I’m a big advocate for letting our teens be on social media. I think it is here to stay, and if our kids don’t learn how to do it well while they are in our home, and under our guidance, then when they get into the big wide world on their own, they will try it for sure, and undoubtedly make mistakes as they learn.

But I have some concerns about the words we use to teach them to use it well.

I recently read an article on “Burn Notes”; apparently, technology has made a way for things to disappear off the internet. We can go incognito on our browsers so our history isn’t recorded, and we can use social media apps where what we say is deleted once it is read by the intended recipient.

What struck me when I read this article is that teens are thinking that because of this technology what they have to say has no consequence – no-one will know. It seems as if teens are saying because there is no consequence I can say what I want – I can show what I want – and it will be okay.

This rings alarm bells for me as a parent – have I taught my kids to consider the consequences as the benchmark for right behaviour?  (I hope not)

 

The consequence of Wet Cement

One of the restraints that parents use to teach their kids about online behaviour is the idea of wet cement – the idea that your actions are like footprints in wet cement – you cannot erase them.

Though this has some merit – and on some social media this is still the case – it doesn’t get to the heart of the matter. Talking about wet cement, which is simply telling our kids to be guided by negative consequences – has a shock factor, it raises concern and potentially caution but technology is taking us further away from the place where this issue is convincing. If technology advances to the point where comments are truly deleted – if the wet cement factor is taken away – how do parents teach their kids to be safe, respectful and responsible?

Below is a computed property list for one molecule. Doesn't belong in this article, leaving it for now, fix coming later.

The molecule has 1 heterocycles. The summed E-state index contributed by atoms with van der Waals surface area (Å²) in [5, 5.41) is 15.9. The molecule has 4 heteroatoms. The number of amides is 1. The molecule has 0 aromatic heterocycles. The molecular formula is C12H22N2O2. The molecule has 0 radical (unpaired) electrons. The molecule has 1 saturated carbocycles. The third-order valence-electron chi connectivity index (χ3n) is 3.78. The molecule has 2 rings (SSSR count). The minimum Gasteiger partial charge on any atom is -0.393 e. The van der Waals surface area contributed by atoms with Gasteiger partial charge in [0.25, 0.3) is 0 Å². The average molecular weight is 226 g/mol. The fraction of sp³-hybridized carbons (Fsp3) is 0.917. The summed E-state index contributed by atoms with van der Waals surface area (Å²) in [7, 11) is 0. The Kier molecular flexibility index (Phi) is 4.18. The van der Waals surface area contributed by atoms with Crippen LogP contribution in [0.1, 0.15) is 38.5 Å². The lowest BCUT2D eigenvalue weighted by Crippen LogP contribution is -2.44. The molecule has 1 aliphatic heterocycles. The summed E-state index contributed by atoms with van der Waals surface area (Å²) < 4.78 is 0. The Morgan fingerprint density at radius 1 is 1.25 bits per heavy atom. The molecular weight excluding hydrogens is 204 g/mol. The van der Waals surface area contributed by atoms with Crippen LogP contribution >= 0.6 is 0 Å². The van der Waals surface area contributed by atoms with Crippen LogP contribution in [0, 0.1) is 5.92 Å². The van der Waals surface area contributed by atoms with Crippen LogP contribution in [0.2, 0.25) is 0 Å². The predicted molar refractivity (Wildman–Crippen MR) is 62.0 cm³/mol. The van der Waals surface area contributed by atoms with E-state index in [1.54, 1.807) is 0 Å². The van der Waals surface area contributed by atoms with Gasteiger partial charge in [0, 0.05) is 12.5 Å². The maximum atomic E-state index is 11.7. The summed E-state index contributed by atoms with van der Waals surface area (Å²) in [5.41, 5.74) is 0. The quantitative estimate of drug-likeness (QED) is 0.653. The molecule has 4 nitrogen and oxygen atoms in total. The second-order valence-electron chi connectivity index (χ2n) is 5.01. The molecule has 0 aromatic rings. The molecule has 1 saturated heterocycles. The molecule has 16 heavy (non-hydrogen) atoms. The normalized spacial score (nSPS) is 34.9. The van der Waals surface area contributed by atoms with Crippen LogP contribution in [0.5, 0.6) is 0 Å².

Social Media is just a big Party

Social Media is social – and though parents may struggle to see how it is real socialising, to our teens it is very much a way of connecting and relating to their friends, old and new.

I see social media like a big party, a very big party – and we go to parties where we don’t know everyone, and we make new friends at a party.  This concept of social media being a big party can help us adjust our understanding of how the world is changing with social media and how our kids are taking it and running with it.

Because it is social, we need to teach our kids to act social – appropriately.

 

Sending our kids out the door to a party and reminding them to do the right thing by remembering that actions have consequences is a valid parenting conversation. I believe though that it falls short – there is a subtle message that we are saying if there are no consequences, you can do stupid things.  Of course parents don’t mean this, but I wonder what teens hear?

The key message we should be telling our teens is: Wherever you are you are to be respectful and responsible. Wherever you are, you are to act in keeping with your values. 

Teaching our kids these two principles will guide them regardless of the social contexts they find themselves in, regardless of the peer pressure to behave a certain way, regardless of the trends and fads of their generation.

 

Respect is always the Standard

The standard for all social situations is to respect yourself and love others. The issue of respect does not change for this new social setting of online social media.